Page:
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Toyota Supplier Looks for Electronic Parts Manufacturers

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Aisin Seiki Auto Products
Aisin Seiki Co. logo is seen on a display of the company's auto products at the 43rd Tokyo Motor Show 2013 in Tokyo. Photographer: Tomohiro Ohsumi/Bloomberg

Jan. 15 (Bloomberg) -- Aisin Seiki Co., an auto-parts maker that counts Toyota Motor Corp. as its biggest customer, is considering acquiring or collaborating with electronic component makers to develop parts.

“It’s not possible to develop everything by ourselves,” President Fumio Fujimori, 65, said in an interview at Kariya, Japan, where Aisin Seiki is based. The component maker is part owned by Toyota Motor.

Toyota last year said it will introduce systems in about two years enabling cars to communicate with each other to avoid collision. As self-driving systems and such new features become the next big trend for automakers, component makers are ramping up their efforts to supply for such vehicles.

“We are looking at companies of the electronics industry to help improve usability and comfort in cars,” Fujimori said on Jan. 8. He didn’t provide details of companies Aisin Seiki is looking to acquire or partner with.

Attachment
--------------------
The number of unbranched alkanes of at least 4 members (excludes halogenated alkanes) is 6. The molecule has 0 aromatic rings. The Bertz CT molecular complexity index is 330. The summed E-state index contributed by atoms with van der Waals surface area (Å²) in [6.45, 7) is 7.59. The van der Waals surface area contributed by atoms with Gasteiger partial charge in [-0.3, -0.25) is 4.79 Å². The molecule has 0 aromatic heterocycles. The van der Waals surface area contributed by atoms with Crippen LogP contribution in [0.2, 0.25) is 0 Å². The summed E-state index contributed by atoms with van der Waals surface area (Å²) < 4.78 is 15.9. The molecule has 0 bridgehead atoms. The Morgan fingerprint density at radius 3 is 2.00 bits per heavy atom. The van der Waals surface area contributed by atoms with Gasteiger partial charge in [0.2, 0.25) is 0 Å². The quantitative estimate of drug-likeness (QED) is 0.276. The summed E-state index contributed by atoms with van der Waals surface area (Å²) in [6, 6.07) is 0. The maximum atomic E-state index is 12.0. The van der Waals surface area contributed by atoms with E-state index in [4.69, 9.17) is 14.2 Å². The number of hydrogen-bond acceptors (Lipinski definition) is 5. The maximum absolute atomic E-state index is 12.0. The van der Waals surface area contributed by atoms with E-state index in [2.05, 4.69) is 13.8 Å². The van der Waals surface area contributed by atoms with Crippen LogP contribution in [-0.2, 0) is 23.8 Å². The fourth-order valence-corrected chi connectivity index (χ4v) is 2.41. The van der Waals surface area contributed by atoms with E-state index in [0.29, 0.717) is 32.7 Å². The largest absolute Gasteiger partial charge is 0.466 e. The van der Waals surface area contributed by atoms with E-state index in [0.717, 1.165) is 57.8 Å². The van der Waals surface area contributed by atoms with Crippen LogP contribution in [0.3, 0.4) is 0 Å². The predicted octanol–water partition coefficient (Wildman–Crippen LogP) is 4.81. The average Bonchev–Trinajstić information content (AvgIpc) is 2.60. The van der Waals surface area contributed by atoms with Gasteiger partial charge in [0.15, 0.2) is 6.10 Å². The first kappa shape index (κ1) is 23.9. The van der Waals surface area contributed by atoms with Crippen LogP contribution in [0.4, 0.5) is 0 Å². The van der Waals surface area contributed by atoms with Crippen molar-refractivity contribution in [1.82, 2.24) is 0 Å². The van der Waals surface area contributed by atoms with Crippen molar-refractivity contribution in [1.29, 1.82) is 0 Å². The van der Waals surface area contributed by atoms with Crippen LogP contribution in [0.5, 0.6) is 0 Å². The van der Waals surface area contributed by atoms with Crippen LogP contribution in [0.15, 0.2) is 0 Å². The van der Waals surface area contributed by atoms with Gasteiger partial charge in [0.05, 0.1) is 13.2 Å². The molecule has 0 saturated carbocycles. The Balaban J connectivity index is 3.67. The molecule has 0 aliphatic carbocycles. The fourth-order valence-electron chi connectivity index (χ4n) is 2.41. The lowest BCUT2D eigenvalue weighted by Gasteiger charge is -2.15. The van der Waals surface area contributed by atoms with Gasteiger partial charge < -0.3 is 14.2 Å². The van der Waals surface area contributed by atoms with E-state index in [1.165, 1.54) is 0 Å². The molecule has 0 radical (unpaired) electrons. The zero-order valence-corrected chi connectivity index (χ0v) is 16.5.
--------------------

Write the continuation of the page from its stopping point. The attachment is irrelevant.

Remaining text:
Denso Corp., Toyota’s biggest supplier and part-owned by the automaker, partnered with Sharp Corp. last year to develop technology using home electronic technologies.

Aisin Seiki, which makes auto transmissions, may consider forming a similar partnership, Fujimori said. Acquisitions bigger than 100 billion yen ($953 million) would be “too big” for the company, he said. Aisin Seiki had 395.33 billion yen in cash and short-term investments as of Sept. 30, according to data compiled by Bloomberg.

New Technologies

“Among major auto parts makers, Aisin is relatively weak in electronic parts, which is rapidly advancing as carmakers are now looking into technologies for products such as autonomous cars,” said Takeshi Miyao, a Tokyo-based auto analyst at Carnorama Japan. “The fact that Aisin is interested in acquiring tech parts makers means they can finance that.”

Japanese automobile component makers spent $499 million on acquisitions last year, lower than the $1.1 billion spent on purchases in 2012, according to data compiled by Bloomberg.

Denso in September said it will buy a 50 percent stake in ADASENS Automotive GmbH, an image-recognition technology company.

Shares of Aisin Seiki rose 1.7 percent to 4,150 yen at the close in Tokyo. The stock surged 60 percent last year, compared with the 57 percent increase in the benchmark Nikkei 225 Stock Average.

Toyota accounts for about 65 percent of Aisin Seiki’s revenue in the last fiscal year. Net income will probably increase 3.2 percent to 80 billion yen in the year ending March 2014, the company forecasts.

To contact the reporter on this story: Anna Mukai in Tokyo at amukai1@bloomberg.net

To contact the editor responsible for this story: Young-Sam Cho at ycho2@bloomberg.net

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